Gelbart 'Egg Ray Test Hits Cow Action'
- He Who Speaks Through Pyramids
- Waking Up The Cows (The Lonesomes cover)
- Hilton Sewer
- The Device
- Spacetime Reverie
- The Inverted Forest
- World War I Hamster Diorama
- Tokomon Rip-off Rip-off
- Birthday With The Stars
- Echo Valley
- Nouvelle Planète Gelée
In the early 2000s my teenage punk band was invited to support the reunion of the biggest Israeli mainstream rock band. The lead singer’s punk rocker son was a fan of our music, which was enough to land us the strange gig.
They were the biggest band in Israel, reforming after 20 years apart, the kind of music my dad listened to. Locally, it was a big deal. And with nothing to lose (and for some bizarre reason) they decided to hire experimental acts to support their first ever reunion shows.
That put us second out of three, a strange punk band playing obscure 2 minute songs right before the headliner's crowd pleasing ballads and kitschy singalongs. Israeli audiences are not exactly known for their open mindedness, and I’ve probably never heard so much boo’ing in my life. Except when an electronic composer who went by the name of Gelbart, playing first out of three, opened the evening.
As he started his set to an already-hostile audience, Gelbart placed a puppet of an anteater on top of one of his synthesizers. His music was overwhelming and aggressive but also very melodic, freewheeling, playful, unpredictable. There was always something going on, and it was usually pretty wild. The intensifying audience heckling blended perfectly with the strange sound emanating from stage.
At some point Gelbart’s anteater puppet got knocked off of his synthesizer by the strong wind blowing on the outdoor festival-type stage. Gelbart's response was to stop the music to a halt, and to the audience’s deafening screams of discontent, he slowly leaned down to pick up the puppet, and—dead silence coming from the stage—calmly placed the anteater back on his synthesizer. When this ritual was done, he resumed his concert.
Always oblivious to the baffled audience, Gelbart was following his own instinct that day, and he has remained the same artist since, following nobody’s instinct but his own. He released an endless amount of music under different, often confusing, aliases. He taught himself to play tenor sax, upright bass, drums and clarinet and started adding these layers to his sound. He taught himself filmmaking and animation and directed a film, “Vermin”, which he also scored. He then taught himself how to write literature and published a fascinating novel called “Egglike” in 2018.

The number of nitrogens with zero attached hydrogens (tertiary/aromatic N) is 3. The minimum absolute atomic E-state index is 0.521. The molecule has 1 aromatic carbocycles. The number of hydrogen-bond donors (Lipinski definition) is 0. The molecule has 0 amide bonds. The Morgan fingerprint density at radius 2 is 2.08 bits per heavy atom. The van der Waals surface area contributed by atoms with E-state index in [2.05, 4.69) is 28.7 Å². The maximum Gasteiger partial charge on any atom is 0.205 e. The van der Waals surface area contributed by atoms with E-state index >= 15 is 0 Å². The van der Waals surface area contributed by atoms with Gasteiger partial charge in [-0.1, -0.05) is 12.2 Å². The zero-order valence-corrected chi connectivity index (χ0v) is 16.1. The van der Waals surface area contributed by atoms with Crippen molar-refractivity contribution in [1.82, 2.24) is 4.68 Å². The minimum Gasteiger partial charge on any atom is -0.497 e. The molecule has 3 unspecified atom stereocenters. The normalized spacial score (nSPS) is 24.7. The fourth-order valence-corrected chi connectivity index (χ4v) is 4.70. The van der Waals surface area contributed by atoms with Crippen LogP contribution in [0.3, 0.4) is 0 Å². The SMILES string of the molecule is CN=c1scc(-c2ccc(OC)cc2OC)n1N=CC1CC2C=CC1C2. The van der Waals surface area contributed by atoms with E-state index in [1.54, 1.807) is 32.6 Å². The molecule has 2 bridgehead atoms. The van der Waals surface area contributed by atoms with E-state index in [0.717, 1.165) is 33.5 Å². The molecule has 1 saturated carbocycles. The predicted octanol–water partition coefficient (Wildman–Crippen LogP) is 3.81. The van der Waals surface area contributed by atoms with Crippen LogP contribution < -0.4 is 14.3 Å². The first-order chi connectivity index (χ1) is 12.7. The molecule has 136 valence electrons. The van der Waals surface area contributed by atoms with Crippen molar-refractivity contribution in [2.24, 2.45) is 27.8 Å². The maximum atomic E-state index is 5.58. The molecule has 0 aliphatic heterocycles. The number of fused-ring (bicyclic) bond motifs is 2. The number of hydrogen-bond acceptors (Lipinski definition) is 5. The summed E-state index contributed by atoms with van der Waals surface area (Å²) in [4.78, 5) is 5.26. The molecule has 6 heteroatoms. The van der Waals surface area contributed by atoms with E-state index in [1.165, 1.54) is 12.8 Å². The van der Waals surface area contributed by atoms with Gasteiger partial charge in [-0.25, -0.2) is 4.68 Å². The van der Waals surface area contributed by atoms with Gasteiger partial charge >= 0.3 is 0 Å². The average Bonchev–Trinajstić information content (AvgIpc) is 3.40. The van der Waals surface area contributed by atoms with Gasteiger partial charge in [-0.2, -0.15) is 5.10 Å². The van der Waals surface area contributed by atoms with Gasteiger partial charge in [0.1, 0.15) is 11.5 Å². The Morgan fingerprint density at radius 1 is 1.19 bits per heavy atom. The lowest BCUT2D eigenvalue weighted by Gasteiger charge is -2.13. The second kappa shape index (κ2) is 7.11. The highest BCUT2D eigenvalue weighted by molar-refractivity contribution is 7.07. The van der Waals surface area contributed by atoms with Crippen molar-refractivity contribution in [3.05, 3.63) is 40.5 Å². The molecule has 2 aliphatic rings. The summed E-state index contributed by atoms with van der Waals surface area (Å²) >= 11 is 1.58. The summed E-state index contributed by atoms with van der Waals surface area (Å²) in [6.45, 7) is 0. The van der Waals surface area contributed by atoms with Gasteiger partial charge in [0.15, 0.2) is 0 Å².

Always unpredictable, for a person who only ever follows his own instincts, Gelbart was surprisingly open to the idea of creating a compilation of some of the most captivating songs of his vast catalogue of 20 albums and EPs, giving me the pleasure of taking an archaeological dive into at least 250 of his inimitable compositions.
I therefore hope this compilation will serve as an impressive introduction to a musician who never tried to impress anyone. Nothing but time can help us assess music (if we ever need to do that in the first place) and despite of the strong reaction of a random Israeli audience one night when encountering Gelbart's breathtaking, singular sound for the first time unprepared – it seems likely these great compositions will be remembered long after his anteater has been knocked down by wind and picked up again, oblivious to the baffled audience.
- Yonatan Gat, Curator